Sunday, March 7, 2010

Pier Review

by Drew Martin

I went to the Armory Show on Saturday, March 6th at Pier 92 and 94 in New York. I had never been to a trade show for art before. I am sure most exhibitors shun that term, but it was not very different than trade shows I have been to for other industries...and that was the impression I got there, that art is an industry and its products need to be peddled.

I am not put off by trade shows...I love all the dynamics of the exhibitors and the attendees. I have especially savory memories when I met my wife at the Fancy Food Show at the Javits Center a few years ago. I think even the most devoted art lover would not blink before trading in his or her ticket for that exhibition. Though I last wrote about a shared experience and intermingling of art and food, an art exhibition lacks a natural structure of a food exhibit. At a food show you can start off with drinks and appetizers, work you way through a series of courses and then end with an array of desserts. There is no equivalent to this in art; no appetizer art or dessert art. I could fit works into those genres but they simply are not expressed that way. You do not finish off a Turner with a Matisse.

The Armory is more random, like a food fight. It would be difficult to talk about the work because it is not a curated show or a museum collection and you can find art of varying talents and quality. The problem with this warehouse approach for displaying art is that the precision, space and serenity of the museum are lost to small, impermanent booths. Not that art needs to be seen in that environment, but these works wish to be. The crowded venue gives the feeling of being in a market. I thought I would be turned off by the people in the crowds but they were genuinely engaged and interested, even more so than I have seen in museums where you often get the people who think they should be there but do not know why and are uncomfortable: the wayward tourists and the reluctant tag-along boyfriends who decide to use the stroll through, i.e., MoMA for foreplay. Those are the guys who walk around with their hands parked inside the back of their girlfriends' jeans.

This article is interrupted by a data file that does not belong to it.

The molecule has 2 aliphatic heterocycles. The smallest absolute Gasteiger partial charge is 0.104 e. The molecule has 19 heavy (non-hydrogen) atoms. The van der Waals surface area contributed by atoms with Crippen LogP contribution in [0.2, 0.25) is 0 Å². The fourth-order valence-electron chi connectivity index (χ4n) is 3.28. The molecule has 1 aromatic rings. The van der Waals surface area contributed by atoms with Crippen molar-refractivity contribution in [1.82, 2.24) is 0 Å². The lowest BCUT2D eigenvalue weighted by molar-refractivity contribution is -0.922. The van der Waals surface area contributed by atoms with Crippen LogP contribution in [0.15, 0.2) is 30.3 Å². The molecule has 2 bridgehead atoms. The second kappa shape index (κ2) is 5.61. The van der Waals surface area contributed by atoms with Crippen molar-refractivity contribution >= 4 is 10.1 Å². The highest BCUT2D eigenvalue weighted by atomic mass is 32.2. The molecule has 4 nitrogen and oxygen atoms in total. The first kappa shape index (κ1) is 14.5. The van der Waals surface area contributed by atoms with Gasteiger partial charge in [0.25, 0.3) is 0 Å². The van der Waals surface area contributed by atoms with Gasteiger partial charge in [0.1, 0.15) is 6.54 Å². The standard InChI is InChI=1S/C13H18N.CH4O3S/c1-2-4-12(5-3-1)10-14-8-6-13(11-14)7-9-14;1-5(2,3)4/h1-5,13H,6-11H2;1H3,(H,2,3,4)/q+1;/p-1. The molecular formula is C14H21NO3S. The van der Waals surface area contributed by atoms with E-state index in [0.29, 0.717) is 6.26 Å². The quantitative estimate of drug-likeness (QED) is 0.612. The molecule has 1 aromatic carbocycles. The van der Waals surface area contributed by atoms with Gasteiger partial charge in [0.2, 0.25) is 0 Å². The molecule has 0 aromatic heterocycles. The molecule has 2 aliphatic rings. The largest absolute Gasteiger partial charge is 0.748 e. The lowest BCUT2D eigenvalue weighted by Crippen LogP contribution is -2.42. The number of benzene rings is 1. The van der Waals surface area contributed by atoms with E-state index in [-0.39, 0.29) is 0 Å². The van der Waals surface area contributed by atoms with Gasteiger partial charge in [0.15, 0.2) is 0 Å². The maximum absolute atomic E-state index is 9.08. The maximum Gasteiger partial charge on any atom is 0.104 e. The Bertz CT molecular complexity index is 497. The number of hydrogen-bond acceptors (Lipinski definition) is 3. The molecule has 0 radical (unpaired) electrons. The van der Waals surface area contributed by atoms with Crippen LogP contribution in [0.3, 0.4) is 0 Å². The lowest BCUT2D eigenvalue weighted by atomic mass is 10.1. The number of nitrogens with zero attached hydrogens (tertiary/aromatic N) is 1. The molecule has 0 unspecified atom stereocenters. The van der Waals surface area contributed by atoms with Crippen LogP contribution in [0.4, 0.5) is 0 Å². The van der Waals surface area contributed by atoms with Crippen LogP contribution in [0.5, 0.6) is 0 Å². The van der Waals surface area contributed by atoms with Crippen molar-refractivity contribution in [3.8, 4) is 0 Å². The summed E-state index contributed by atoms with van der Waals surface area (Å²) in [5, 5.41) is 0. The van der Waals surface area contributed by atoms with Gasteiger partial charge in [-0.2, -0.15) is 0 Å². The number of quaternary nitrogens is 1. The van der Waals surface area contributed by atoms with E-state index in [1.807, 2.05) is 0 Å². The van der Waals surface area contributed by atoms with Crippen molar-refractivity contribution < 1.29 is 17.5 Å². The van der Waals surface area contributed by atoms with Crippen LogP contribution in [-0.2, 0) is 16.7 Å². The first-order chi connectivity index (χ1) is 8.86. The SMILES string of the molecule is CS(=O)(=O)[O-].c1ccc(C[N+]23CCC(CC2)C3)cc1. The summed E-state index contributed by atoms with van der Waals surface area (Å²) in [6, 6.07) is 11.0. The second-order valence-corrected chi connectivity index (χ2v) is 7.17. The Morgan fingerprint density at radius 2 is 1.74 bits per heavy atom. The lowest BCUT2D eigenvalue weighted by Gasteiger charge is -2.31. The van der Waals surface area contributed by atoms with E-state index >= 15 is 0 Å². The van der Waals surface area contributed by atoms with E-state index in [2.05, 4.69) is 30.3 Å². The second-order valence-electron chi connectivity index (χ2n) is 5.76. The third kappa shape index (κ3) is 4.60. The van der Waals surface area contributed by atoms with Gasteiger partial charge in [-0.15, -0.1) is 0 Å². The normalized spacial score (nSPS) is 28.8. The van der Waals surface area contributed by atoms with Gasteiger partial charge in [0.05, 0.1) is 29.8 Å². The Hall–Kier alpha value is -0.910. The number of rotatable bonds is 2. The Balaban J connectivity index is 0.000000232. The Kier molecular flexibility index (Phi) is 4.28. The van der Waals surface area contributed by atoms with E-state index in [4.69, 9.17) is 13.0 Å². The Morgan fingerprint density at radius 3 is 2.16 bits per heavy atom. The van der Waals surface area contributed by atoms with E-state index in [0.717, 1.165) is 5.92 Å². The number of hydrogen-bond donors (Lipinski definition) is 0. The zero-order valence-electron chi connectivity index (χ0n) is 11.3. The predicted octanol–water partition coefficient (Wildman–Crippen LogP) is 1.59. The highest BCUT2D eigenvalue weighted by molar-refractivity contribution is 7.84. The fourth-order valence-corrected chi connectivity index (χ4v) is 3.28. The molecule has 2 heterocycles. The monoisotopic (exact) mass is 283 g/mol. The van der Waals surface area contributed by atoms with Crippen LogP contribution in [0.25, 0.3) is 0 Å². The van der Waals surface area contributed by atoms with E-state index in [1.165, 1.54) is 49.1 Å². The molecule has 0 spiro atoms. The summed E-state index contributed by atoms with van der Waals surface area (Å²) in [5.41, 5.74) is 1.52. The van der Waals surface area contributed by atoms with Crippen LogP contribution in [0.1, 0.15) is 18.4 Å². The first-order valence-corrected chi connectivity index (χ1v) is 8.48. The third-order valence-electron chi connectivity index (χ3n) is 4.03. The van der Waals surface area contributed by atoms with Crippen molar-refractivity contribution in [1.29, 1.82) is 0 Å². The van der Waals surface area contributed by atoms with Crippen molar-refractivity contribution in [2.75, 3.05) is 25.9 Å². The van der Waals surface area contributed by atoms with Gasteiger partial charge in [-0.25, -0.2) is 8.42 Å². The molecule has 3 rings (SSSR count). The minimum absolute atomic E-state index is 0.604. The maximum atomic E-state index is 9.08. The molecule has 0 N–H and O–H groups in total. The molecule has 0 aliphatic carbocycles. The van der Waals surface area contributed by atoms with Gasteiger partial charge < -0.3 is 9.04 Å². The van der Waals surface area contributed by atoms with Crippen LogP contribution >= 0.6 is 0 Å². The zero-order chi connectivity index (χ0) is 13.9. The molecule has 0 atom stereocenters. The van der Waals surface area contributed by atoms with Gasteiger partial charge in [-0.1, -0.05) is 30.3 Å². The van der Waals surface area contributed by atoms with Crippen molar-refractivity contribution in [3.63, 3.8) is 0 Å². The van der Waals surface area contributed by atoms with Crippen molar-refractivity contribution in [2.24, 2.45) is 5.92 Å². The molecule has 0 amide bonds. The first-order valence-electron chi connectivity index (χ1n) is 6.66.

The Armory attendees come in all shapes and sizes but they are all there for the art even if it that means something more akin to design in their eyes or as a backdrop for their socializing and personal fashion. I met former NJ Governor Corzine, with whom I spoke for a few minutes. He said he preferred the impressionists but was there with his "significant other" (his words) who liked modern art and was thrilled to be there. In a nutshell, I found much of the artwork interesting, but hard to appreciate in that setting, which is very deceiving because the pieces that stand out in the crowds and are competing with all the other work might be too visually loud and annoying in a more intimate setting, such as one's home. Just as being able to listen to music in a car really changes the kind of music we listen to because of the speed, distractions and competing noises, this kind of trade show approach, actually changes the kind of art one would buy.

What caught my eye most of all were the exhibitors. In a traditional trade show for electronics, pharmaceuticals and the like, the exhibiting team is usually a middle-aged married man and a 20-something, single and fairly new female employee, who is easy on the eyes. The latter is nicknamed the Booth Bunny. The Armory had quite a diverse range of exhibitors, but certainly not in an ethnic way. I took a picture of every exhibitor desk/table set up (and that's a lot). They fell into one of ten categories: the waiting room, the receptionist, the accidental office, the worker bees, the corner people, the airport delay, the talk show, retail, the cafe and the shoe shine. The difference between the accident office and the worker bees is that the former looks like someone and his or her desk was dropped into the exhibition space and that he or she could care less about the show around him or her. The worker bees, on the other hand, are buzzing around selling art and working their spaces.

My favorite were the airport delay exhibitors, who looked like they missed their planes and had to wait eight hours. They were all on their phones or computers and looked a bit bedraggled. I also thought the corner people were interesting...stuffed as tightly into the corners of their booths as possible. Perhaps they thought they would be less obvious but they just looked odd and a little neglected or worse, abused. I had hoped to see someone playing off his or her presence but nobody was having fun with the possibilities of the set up, strictly business as usual. I have included some visuals to help explain the categories: